#ZairaWasim It’s happening again. A woman is being expected to bear the burden of nationalist agendas – both Indian and Kashmiri nationalist agendas. 16 year old actor Zaira Wasim from Srinagar was criticized by some for betraying Kashmiri sentiment by meeting Mehbooba Mufti who has presided over the massacre of Kashmiris. She responded voluntarily with considerable grace, expressing empathy, understanding and respect for those sentiments given the events in Kashmir of the past six months – a reference to the brutality of pellets and bullets. She also gently reminded these critics that she was just 16, and did not see herself as an icon or role model. How fair is it to treat a teenager as representative of political aspirations – publicly attacking her for meeting a CM?
She was also trolled for being unislamic or sinful for acting in films. Note that she makes no apology to such trolls, preferring to ignore them.
Unsurprisingly the Indian media jumped onto the bandwagon, making matters worse. They claim – with no basis – that she was ‘forced’ to apologize – something she expressly denies. They describe the trolling as ‘terror’. Why is is not terror when Hindutva types troll Tina Dabi or Modi bhakts troll me? Why is it terror when some Kashmiris troll someone? Sections of Indian media seeking to make Zaira Wasim bear the burden of being a ‘good Kashmiri’ – I. E a Kashmiri that the Indian State can approve of – are just as bad if not much worse than those trolling her for being a ‘bad Kashmiri’ – I. E one who betrays Kashmiri sentiment by meeting the CM. Indian media also deliberately equates Kashmiri pro Azaadi sentiment with religious fundamentalism – something Zaira herself did not do. Sections of Indian media also chose to ignore the fact that just as in India and among Hindus, there were many Kashmiris and Kashmiri Muslims who supported Zaira – especially against those who tried to brand her ‘sinful’ or ‘unislamic.’ The same media could well turn around and attack Zaira tomorrow and call upon producers to boycott her – if they stop painting her a victim of ‘terror by separatist trolls’ and recognise that she expressed respect for Kashmiri sentiment in the context of the pain of the past six months.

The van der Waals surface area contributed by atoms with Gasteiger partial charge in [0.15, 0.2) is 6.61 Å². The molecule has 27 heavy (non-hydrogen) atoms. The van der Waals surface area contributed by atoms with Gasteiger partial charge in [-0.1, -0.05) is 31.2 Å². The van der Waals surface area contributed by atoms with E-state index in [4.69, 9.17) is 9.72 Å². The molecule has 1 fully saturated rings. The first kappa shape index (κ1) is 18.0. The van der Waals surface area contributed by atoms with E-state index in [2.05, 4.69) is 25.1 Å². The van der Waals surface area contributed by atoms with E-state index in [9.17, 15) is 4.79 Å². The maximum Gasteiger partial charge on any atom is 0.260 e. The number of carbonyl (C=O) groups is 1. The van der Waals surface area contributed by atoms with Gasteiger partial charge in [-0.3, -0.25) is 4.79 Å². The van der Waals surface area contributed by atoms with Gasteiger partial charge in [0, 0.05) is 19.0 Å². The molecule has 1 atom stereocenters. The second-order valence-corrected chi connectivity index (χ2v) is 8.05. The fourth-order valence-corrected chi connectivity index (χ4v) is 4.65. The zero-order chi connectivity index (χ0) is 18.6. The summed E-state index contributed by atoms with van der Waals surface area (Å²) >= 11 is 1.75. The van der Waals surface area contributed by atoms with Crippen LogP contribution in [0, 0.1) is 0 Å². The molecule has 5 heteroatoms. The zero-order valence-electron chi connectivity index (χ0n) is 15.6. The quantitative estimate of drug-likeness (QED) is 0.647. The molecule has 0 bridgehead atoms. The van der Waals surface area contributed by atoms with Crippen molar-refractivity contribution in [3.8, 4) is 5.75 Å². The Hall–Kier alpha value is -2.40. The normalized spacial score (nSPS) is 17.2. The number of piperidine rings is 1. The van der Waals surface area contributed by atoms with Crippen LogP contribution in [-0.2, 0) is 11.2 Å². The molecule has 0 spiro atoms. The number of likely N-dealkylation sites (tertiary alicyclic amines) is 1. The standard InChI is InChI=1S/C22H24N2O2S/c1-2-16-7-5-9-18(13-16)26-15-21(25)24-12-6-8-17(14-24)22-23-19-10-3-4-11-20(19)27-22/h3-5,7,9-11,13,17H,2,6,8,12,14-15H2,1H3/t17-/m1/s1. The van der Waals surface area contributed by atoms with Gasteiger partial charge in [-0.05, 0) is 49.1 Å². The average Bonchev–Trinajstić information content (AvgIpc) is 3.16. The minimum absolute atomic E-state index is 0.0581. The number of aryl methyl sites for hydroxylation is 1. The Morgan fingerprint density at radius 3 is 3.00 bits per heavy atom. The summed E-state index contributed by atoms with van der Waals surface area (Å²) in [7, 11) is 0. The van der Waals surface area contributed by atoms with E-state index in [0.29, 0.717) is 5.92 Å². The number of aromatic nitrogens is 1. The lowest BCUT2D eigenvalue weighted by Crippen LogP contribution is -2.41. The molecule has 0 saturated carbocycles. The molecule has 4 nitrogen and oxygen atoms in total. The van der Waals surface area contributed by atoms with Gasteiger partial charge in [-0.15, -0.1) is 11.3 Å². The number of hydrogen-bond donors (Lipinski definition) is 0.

Zaira is not a Beti that any of us need to Bachao. She doesn’t need pats of approval – either of Indian or Kashmiri nationalism – on her back. She is a fine actor and a teenager who needs to be allowed to find her own path, make her own mistakes, take her own risks, enjoy her own successes and failures, make her way to adulthood – without being forced into bearing burdens of Indian or Kashmiri nationalism or honour. She needs us to lay off.